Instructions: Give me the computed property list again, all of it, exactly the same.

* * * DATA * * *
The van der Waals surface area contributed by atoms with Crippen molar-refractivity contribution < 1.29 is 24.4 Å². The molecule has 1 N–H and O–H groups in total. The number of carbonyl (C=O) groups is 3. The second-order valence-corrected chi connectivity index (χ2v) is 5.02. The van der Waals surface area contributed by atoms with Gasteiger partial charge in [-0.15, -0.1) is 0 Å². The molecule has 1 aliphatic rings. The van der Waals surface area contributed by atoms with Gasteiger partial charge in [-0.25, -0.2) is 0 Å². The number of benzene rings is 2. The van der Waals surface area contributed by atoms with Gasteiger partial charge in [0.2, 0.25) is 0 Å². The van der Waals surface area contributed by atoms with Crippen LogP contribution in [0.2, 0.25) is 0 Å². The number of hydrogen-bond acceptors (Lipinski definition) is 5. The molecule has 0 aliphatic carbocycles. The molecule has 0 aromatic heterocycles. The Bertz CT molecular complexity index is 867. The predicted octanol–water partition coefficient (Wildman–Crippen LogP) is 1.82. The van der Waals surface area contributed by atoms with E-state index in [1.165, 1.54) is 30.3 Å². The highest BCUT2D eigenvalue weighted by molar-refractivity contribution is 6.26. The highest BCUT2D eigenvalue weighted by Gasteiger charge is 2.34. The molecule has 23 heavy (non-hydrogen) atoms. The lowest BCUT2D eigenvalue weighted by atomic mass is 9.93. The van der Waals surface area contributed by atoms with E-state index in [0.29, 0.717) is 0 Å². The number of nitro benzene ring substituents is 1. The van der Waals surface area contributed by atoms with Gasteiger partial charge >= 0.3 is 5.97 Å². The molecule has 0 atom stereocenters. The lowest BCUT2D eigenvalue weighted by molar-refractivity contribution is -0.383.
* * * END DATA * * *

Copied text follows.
The van der Waals surface area contributed by atoms with Crippen molar-refractivity contribution < 1.29 is 24.4 Å². The molecule has 1 N–H and O–H groups in total. The number of carbonyl (C=O) groups is 3. The second-order valence-corrected chi connectivity index (χ2v) is 5.02. The van der Waals surface area contributed by atoms with Gasteiger partial charge in [-0.15, -0.1) is 0 Å². The molecule has 1 aliphatic rings. The van der Waals surface area contributed by atoms with Gasteiger partial charge in [-0.25, -0.2) is 0 Å². The number of benzene rings is 2. The van der Waals surface area contributed by atoms with Gasteiger partial charge in [0.2, 0.25) is 0 Å². The van der Waals surface area contributed by atoms with Crippen LogP contribution in [0.2, 0.25) is 0 Å². The number of hydrogen-bond acceptors (Lipinski definition) is 5. The molecule has 0 aliphatic carbocycles. The molecule has 0 aromatic heterocycles. The Bertz CT molecular complexity index is 867. The predicted octanol–water partition coefficient (Wildman–Crippen LogP) is 1.82. The van der Waals surface area contributed by atoms with E-state index in [1.165, 1.54) is 30.3 Å². The highest BCUT2D eigenvalue weighted by molar-refractivity contribution is 6.26. The highest BCUT2D eigenvalue weighted by Gasteiger charge is 2.34. The molecule has 23 heavy (non-hydrogen) atoms. The lowest BCUT2D eigenvalue weighted by atomic mass is 9.93. The van der Waals surface area contributed by atoms with E-state index in [0.29, 0.717) is 0 Å². The number of nitro benzene ring substituents is 1. The van der Waals surface area contributed by atoms with Gasteiger partial charge >= 0.3 is 5.97 Å². The molecule has 0 atom stereocenters. The lowest BCUT2D eigenvalue weighted by molar-refractivity contribution is -0.383.